•                         Oferhyda ne gym,
    mære cempa!      Nū is þīnes mægnes blæd
    āne hwīle;      eft sōna bið,
    þæt þec ādl oððe ecg      eafoðes getwæfeð,
    oððe fyres feng      oððe flōdes wylm,
    oððe gripe mēces      oððe gāres fliht,
    oððe atol yldo,      oððe ēagena bearhtm
    forsiteð and forsworceð;      semninga bið,
    þæt þec, dryht-guma,      dēað oferswyðeð.
    • Incline not to arrogance, famous warrior! Now shall the fullness of thy strength last for a while. But soon after it shall be, that malady or sword shall cut thee off from power, or the embrace of fire or welling of a flood, or onset with the knife, or arrow's flight, or hideous old age. Or brightness of eyes shall diminish and grow dim, and at length it shall be that death shall overpower thee, noble chieftain!
      • Line 1761
  • Heald þū nū, hrūse,      nū hæleð ne mōston,
    eorla æhte.      Hwæt! hit ær on þē
    gōde begeāton;      gūð-dēað fornam,
    feorh-bealo frēcne      fyra gehwylcne,
    lēoda mīnra, þāra þe þis līf ofgeaf,
    gesāwon sele-drēam.      Nāh hwā sweord wege
    oððe fetige      fæted wæge,
    drync-fæt dēore:      duguð ellor scōc.
    Sceal se hearda helm      hyrsted golde
    fætum befeallen:      feormiend swefað,
    þā þe beado-grīman      bywan sceoldon,
    gē swylce sēo here-pād,      sīo æt hilde gebād
    ofer borda gebræc      bite īrena,
    brosnað æfter beorne.      Ne mæg byrnan hring
    æfter wīg-fruman      wīde fēran
    hæleðum be healfe;      næs hearpan wyn,
    gomen glēo-bēames,      nē gōd hafoc
    geond sæl swingeð,      nē se swifta mearh
    burh-stede bēateð.      Bealo-cwealm hafað
    fela feorh-cynna      feorr onsended!
    • Now do thou, O Earth, hold fast what heroes might not, — the possessions of nobles. Lo! Brave men won it at first from thee; death in war, horrid carnage, took away every one of my tribe who yielded up this life; they saw [the last of] festive joy. I have no one to bear the sword, or to burnish the plated flagon, the precious drinking-cup; the noble warriors have departed to another place. Now will the hard helmet, bedight with gold, be deprived of its adornments; they sleep who should burnish the battle-masks. The armour too, which stood the stroke of swords in battle, mid the crash of shields, perishes as does the fighter; nor may the ringed mail fare far and wide with the warrior, side by side with mighty men. There is no joy of harp, no pastime with the gladdening lute; no good hawk sweeps through the hall, nor does the swift steed paw the courtyard. Baleful death has banished hence many of the human race.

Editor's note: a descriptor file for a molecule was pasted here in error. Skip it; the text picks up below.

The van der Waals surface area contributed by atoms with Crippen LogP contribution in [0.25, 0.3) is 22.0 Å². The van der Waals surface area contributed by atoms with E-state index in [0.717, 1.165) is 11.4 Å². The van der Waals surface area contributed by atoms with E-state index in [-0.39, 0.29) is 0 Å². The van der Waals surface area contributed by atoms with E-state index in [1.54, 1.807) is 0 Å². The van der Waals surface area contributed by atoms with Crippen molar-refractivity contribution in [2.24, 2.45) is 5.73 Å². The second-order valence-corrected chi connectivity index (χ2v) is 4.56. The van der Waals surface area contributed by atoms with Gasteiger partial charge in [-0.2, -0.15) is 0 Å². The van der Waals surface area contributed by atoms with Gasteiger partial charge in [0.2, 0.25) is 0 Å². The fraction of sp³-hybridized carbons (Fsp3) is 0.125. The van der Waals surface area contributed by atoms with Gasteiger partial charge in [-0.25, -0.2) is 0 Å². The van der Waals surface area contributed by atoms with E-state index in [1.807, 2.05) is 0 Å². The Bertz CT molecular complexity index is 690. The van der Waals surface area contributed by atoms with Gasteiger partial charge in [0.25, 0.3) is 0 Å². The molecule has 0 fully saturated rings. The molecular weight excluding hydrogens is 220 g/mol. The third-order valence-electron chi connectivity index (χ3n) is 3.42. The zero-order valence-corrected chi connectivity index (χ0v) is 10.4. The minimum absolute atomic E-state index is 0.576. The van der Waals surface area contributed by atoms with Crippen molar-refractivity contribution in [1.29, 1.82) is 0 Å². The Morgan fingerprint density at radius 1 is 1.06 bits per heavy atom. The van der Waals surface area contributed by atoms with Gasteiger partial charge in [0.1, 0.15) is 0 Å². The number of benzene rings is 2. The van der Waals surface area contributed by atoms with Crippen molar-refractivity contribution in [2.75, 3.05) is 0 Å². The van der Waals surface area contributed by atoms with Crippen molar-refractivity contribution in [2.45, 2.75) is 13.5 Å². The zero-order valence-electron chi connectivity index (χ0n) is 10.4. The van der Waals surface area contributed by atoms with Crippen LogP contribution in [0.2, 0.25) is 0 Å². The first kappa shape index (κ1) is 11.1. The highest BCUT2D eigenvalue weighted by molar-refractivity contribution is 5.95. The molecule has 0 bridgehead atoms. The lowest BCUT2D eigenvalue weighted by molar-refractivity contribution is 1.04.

• Line 2248
  • Ic þāra frætwa      frēan ealles þanc
    wuldur-cyninge      wordum secge,
    ēcum dryhtne,      þē ic hēr on starie,
    þæs þe ic mōste      mīnum lēodum
    ær swylt-dæge      swylc gestrynan.
    Nū ic on māðma hord      mīne bebohte
    frōde feorh-lege,      fremmað gē nū
    lēoda þearfe;      ne mæg ic hēr leng wesan.
    Hātað heaðo-mære      hlæw gewyrcean,
    beorhtne æfter bæle      æt brimes nosan;
    se scel tō gemyndum      mīnum lēodum
    hēah hlīfian      on Hrones næsse,
    þæt hit sæ-līðend      syððan hātan
    Bīowulfes biorh,      þā þe brentingas
    ofer flōda genipu      feorran drīfað."
    • I utter in words my thanks to the Ruler of all, the King of Glory, the everlasting Lord, for the treasures which I here gaze upon, in that I have been allowed to win such things for my people before my day of death! Now that I have given my old life in barter for the hoard of treasure, do ye henceforth supply the people's needs, — I may stay here no longer. Bid the war-veterans raise a splendid barrow after the funeral fire, on a projection by the sea, which shall tower high on Hronesness as a memorial for my people, so that seafarers who urge their tall ships from afar over the spray of ocean shall thereafter call it Beowulf's barrow.
      • Line 2795

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  • Beowulf Quotes analyzed; study guide with themes, literary devices, character analyses, teaching guide